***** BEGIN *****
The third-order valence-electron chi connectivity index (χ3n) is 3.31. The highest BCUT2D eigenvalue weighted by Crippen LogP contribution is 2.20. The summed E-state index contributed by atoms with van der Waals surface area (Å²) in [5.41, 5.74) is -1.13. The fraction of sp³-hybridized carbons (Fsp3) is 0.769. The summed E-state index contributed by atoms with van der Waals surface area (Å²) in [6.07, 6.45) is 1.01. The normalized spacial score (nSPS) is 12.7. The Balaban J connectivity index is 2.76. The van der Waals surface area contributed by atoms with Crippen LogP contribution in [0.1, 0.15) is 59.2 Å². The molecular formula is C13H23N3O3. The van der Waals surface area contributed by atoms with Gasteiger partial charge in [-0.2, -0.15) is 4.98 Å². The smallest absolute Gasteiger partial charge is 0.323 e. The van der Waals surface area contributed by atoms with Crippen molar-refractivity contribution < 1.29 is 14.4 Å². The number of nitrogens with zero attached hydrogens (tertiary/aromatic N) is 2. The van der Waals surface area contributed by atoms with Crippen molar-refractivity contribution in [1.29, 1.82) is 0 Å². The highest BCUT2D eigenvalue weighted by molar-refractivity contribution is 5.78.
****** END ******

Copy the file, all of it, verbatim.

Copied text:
The third-order valence-electron chi connectivity index (χ3n) is 3.31. The highest BCUT2D eigenvalue weighted by Crippen LogP contribution is 2.20. The summed E-state index contributed by atoms with van der Waals surface area (Å²) in [5.41, 5.74) is -1.13. The fraction of sp³-hybridized carbons (Fsp3) is 0.769. The summed E-state index contributed by atoms with van der Waals surface area (Å²) in [6.07, 6.45) is 1.01. The normalized spacial score (nSPS) is 12.7. The Balaban J connectivity index is 2.76. The van der Waals surface area contributed by atoms with Crippen LogP contribution in [0.1, 0.15) is 59.2 Å². The molecular formula is C13H23N3O3. The van der Waals surface area contributed by atoms with Gasteiger partial charge in [-0.2, -0.15) is 4.98 Å². The smallest absolute Gasteiger partial charge is 0.323 e. The van der Waals surface area contributed by atoms with Crippen molar-refractivity contribution < 1.29 is 14.4 Å². The number of nitrogens with zero attached hydrogens (tertiary/aromatic N) is 2. The van der Waals surface area contributed by atoms with Crippen molar-refractivity contribution in [1.29, 1.82) is 0 Å². The highest BCUT2D eigenvalue weighted by molar-refractivity contribution is 5.78.